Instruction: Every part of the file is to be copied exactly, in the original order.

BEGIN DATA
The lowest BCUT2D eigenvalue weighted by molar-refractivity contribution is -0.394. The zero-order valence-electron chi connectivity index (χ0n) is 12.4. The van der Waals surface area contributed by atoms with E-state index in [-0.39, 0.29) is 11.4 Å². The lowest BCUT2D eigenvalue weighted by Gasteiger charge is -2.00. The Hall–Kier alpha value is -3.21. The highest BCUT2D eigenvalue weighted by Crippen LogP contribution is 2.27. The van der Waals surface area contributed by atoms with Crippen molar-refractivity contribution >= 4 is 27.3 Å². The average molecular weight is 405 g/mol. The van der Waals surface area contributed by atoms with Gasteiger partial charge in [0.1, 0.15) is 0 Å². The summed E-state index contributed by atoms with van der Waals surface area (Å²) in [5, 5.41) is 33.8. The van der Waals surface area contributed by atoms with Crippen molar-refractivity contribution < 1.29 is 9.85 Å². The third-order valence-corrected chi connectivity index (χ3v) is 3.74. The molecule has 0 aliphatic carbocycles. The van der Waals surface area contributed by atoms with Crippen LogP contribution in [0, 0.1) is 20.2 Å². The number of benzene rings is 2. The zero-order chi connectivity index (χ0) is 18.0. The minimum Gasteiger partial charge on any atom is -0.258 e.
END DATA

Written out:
The lowest BCUT2D eigenvalue weighted by molar-refractivity contribution is -0.394. The zero-order valence-electron chi connectivity index (χ0n) is 12.4. The van der Waals surface area contributed by atoms with E-state index in [-0.39, 0.29) is 11.4 Å². The lowest BCUT2D eigenvalue weighted by Gasteiger charge is -2.00. The Hall–Kier alpha value is -3.21. The highest BCUT2D eigenvalue weighted by Crippen LogP contribution is 2.27. The van der Waals surface area contributed by atoms with Crippen molar-refractivity contribution >= 4 is 27.3 Å². The average molecular weight is 405 g/mol. The van der Waals surface area contributed by atoms with Gasteiger partial charge in [0.1, 0.15) is 0 Å². The summed E-state index contributed by atoms with van der Waals surface area (Å²) in [5, 5.41) is 33.8. The van der Waals surface area contributed by atoms with Crippen molar-refractivity contribution < 1.29 is 9.85 Å². The third-order valence-corrected chi connectivity index (χ3v) is 3.74. The molecule has 0 aliphatic carbocycles. The van der Waals surface area contributed by atoms with Crippen LogP contribution in [0, 0.1) is 20.2 Å². The number of benzene rings is 2. The zero-order chi connectivity index (χ0) is 18.0. The minimum Gasteiger partial charge on any atom is -0.258 e.